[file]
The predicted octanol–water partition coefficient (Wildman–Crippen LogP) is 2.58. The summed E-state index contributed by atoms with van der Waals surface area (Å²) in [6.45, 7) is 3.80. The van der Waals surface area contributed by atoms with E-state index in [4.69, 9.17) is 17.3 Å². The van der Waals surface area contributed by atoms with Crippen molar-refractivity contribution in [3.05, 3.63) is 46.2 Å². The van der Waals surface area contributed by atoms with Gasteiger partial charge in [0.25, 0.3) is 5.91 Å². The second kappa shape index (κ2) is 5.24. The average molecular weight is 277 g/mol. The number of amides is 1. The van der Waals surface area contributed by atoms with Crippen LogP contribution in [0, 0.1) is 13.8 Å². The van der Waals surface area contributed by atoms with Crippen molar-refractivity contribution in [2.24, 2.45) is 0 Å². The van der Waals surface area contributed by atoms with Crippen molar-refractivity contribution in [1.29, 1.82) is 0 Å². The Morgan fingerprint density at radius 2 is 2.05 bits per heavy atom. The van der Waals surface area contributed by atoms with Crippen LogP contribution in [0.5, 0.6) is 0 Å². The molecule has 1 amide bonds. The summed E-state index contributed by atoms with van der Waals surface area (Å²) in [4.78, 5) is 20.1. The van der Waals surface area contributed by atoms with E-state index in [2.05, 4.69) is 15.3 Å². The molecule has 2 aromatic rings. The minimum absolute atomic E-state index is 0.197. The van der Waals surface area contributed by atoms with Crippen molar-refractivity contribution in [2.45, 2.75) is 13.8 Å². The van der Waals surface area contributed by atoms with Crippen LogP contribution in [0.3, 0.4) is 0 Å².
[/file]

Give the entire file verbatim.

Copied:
The predicted octanol–water partition coefficient (Wildman–Crippen LogP) is 2.58. The summed E-state index contributed by atoms with van der Waals surface area (Å²) in [6.45, 7) is 3.80. The van der Waals surface area contributed by atoms with E-state index in [4.69, 9.17) is 17.3 Å². The van der Waals surface area contributed by atoms with Crippen molar-refractivity contribution in [3.05, 3.63) is 46.2 Å². The van der Waals surface area contributed by atoms with Gasteiger partial charge in [0.25, 0.3) is 5.91 Å². The second kappa shape index (κ2) is 5.24. The average molecular weight is 277 g/mol. The number of amides is 1. The van der Waals surface area contributed by atoms with Crippen LogP contribution in [0, 0.1) is 13.8 Å². The van der Waals surface area contributed by atoms with Crippen molar-refractivity contribution in [2.24, 2.45) is 0 Å². The van der Waals surface area contributed by atoms with Crippen molar-refractivity contribution in [1.29, 1.82) is 0 Å². The Morgan fingerprint density at radius 2 is 2.05 bits per heavy atom. The van der Waals surface area contributed by atoms with Crippen LogP contribution in [0.5, 0.6) is 0 Å². The molecule has 1 amide bonds. The summed E-state index contributed by atoms with van der Waals surface area (Å²) in [4.78, 5) is 20.1. The van der Waals surface area contributed by atoms with E-state index in [2.05, 4.69) is 15.3 Å². The molecule has 2 aromatic rings. The minimum absolute atomic E-state index is 0.197. The van der Waals surface area contributed by atoms with Crippen molar-refractivity contribution in [2.45, 2.75) is 13.8 Å². The van der Waals surface area contributed by atoms with Crippen LogP contribution in [0.3, 0.4) is 0 Å².